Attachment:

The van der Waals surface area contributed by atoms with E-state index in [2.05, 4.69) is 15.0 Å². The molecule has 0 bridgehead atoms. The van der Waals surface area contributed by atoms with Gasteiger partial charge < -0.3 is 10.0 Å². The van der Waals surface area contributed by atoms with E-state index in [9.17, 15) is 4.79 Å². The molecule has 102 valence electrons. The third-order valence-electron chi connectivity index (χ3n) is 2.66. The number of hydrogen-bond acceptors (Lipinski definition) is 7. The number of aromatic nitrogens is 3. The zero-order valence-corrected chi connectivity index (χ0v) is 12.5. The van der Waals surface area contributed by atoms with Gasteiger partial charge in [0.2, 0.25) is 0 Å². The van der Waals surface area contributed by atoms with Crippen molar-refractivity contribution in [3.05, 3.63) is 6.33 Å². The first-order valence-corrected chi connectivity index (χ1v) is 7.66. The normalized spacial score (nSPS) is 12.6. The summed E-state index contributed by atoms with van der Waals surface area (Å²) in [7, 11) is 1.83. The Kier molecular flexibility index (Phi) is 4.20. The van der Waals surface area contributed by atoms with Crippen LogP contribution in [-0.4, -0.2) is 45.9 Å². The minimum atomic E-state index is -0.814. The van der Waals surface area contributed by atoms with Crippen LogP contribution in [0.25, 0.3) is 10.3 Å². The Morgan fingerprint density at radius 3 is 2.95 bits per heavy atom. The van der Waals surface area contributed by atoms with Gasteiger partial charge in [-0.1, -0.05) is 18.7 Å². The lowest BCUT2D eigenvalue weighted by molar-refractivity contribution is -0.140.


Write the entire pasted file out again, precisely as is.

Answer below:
The van der Waals surface area contributed by atoms with E-state index in [2.05, 4.69) is 15.0 Å². The molecule has 0 bridgehead atoms. The van der Waals surface area contributed by atoms with Gasteiger partial charge < -0.3 is 10.0 Å². The van der Waals surface area contributed by atoms with E-state index in [9.17, 15) is 4.79 Å². The molecule has 102 valence electrons. The third-order valence-electron chi connectivity index (χ3n) is 2.66. The number of hydrogen-bond acceptors (Lipinski definition) is 7. The number of aromatic nitrogens is 3. The zero-order valence-corrected chi connectivity index (χ0v) is 12.5. The van der Waals surface area contributed by atoms with Gasteiger partial charge in [0.2, 0.25) is 0 Å². The van der Waals surface area contributed by atoms with Crippen molar-refractivity contribution in [3.05, 3.63) is 6.33 Å². The first-order valence-corrected chi connectivity index (χ1v) is 7.66. The normalized spacial score (nSPS) is 12.6. The summed E-state index contributed by atoms with van der Waals surface area (Å²) in [7, 11) is 1.83. The Kier molecular flexibility index (Phi) is 4.20. The van der Waals surface area contributed by atoms with Crippen LogP contribution in [-0.4, -0.2) is 45.9 Å². The minimum atomic E-state index is -0.814. The van der Waals surface area contributed by atoms with Crippen LogP contribution in [0.25, 0.3) is 10.3 Å². The Morgan fingerprint density at radius 3 is 2.95 bits per heavy atom. The van der Waals surface area contributed by atoms with Gasteiger partial charge in [-0.1, -0.05) is 18.7 Å². The lowest BCUT2D eigenvalue weighted by molar-refractivity contribution is -0.140.